The January transfer market is known for its loan movements, so the Top Tenner team have unearthed a list of the all-time great loan deals.
10) Robbie Keane -- Spurs to Celtic, 2010
Sure, we've all heard/done the jokes about the number of boyhood clubs Robbie Keane had, but for a lad from Dublin to play for Celtic is a pretty big deal. "It's absolutely unbelievable," said Keane at the time, with a grin that only a man fulfilling a childhood dream could as the Celtic fans greeted him in their thousands. "This is the reason why I've always wanted to come to Celtic.” And play with some gusto he did, scoring 16 goals in 19 games and was named the club's player of the season, despite only being there for under half of it.
9) Hernan Crespo -- Chelsea to AC Milan, 2004-05
One of the first tranche of arrivals at Chelsea following Roman Abramovich's purchase of the club, Hernan Crespo never really settled at Stamford Bridge, despite scoring a perfectly respectable 25 goals in 73 games over two seasons. Between those two full campaigns at Chelsea he played for AC Milan for a season, and while his league contribution of 10 goals was relatively modest, it was in Europe where he excelled, scoring six in 10 games, including two in the final against Liverpool. And what happened after that wasn't exactly his fault ...
8) Jurgen Klinsmann -- Sampdoria to Tottenham, 1997-98
In 1997, Jurgen Klinsmann wasn't really getting much of a game for Sampdoria, after arriving there from Bayern Munich in the summer, and ahead of the World Cup that would turn out to be his swan song, he could not tolerate a season on the bench. At the same time, Tottenham were circling the drain in the relegation zone, and with Christian Gross as their manager, things didn't look too good. Klinsmann's return seemed to suit everyone therefore, and it paid off rather well, with the German scoring nine goals (including four in one game against Wimbledon) to help lift Spurs to safety.
7) Jermain Defoe -- West Ham to Bournemouth, 2000-01
Clubs of course loan their promising youngsters out all the time, for them to gain some experience, to toughen up, to stop cluttering up the place and so forth. The ones that are going to make it to the top show their class straight away, and their talent is immediately obvious -- think David Beckham at Preston, or John Terry at Nottingham Forest. Jermain Defoe might not have made it quite to the very top, but fans of Bournemouth in 2001 would probably have placed bets on him scoring 50 goals for England, so prolific was he. Defoe of course scored in 10 consecutive games for the Cherries, equalling the post-war record (Dixie Dean still holds the English record at 12 games, in which he scored an absurd 23 goals), and ended his time with Bournemouth having found the net 18 times in 29 games, as they just missed out on a playoff place.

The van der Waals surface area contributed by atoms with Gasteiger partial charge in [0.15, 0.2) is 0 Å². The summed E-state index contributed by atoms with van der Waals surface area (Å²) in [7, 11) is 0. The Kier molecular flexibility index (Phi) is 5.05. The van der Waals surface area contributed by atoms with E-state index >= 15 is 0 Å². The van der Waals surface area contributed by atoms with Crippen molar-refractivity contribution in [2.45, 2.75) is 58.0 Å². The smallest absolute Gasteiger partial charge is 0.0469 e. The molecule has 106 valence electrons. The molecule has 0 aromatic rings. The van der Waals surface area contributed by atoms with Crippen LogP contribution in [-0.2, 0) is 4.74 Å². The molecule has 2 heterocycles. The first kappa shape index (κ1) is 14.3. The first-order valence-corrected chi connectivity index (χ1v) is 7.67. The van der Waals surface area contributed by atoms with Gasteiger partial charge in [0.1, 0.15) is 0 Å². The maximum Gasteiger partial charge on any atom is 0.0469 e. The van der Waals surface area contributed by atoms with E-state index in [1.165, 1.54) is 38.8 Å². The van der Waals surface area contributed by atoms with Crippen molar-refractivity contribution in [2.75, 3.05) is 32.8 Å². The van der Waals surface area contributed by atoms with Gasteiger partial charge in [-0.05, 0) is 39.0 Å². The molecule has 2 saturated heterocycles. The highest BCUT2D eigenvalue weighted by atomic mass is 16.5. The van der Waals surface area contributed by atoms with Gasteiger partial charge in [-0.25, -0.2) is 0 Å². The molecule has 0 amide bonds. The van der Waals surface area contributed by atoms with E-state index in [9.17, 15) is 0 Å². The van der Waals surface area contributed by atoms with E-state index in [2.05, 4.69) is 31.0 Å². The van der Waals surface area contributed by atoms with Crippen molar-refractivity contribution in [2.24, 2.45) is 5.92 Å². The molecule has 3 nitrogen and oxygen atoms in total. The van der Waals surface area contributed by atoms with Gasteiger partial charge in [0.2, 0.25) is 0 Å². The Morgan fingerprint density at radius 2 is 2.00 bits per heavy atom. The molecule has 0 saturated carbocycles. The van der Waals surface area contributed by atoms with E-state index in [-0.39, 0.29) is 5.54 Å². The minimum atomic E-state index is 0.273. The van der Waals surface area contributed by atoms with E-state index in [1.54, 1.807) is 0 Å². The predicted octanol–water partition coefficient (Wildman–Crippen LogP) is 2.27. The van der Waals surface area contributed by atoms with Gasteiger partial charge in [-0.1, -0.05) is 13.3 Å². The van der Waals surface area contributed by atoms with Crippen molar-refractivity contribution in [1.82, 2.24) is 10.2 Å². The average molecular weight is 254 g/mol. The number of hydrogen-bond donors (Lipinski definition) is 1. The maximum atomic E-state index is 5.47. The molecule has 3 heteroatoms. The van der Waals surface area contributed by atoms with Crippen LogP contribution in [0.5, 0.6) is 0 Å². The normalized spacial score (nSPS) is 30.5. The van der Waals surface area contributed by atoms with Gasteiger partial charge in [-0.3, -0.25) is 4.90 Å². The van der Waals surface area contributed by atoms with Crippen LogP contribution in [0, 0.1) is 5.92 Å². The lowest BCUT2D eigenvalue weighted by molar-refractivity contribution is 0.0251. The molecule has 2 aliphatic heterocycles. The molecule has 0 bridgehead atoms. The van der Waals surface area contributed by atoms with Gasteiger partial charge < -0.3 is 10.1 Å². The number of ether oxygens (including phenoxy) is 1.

6) Jimmy Glass -- Swindon to Carlisle, 1999
He wasn't a particularly good goalkeeper, Jimmy Glass. He played 215 games for 16 clubs over 15 years, never staying in one place for longer than two years. But of course, he is defined by one game (one of three he played for Carlisle), in which he did the very last thing expected of a keeper: score a goal -- the goal that kept Carlisle in the Football League. There are longer loans on this list, there are more high-profile ones and there are more important ones, but surely none were as valuable.
5) Christophe Dugarry -- Bordeaux to Birmingham, 2003
“I can honestly say in the last 20 years -- and this might be a strong statement -- me and Christophe Dugarry probably had the biggest impact on Birmingham since Trevor Francis.” So said the ever-modest Robbie Savage, and it's difficult to disagree with part of it. The other part ... well, take as many swings as you like. It still seems slightly weird, Christophe Dugarry playing for Birmingham, but play he did, and how. Dugarry was obviously several steps in class above anyone else at St. Andrews, and his brilliance was the key factor in the Blues staying up in 2003, and while he signed permanently at the end of the season, it was never the same. Still, they will always have those few months.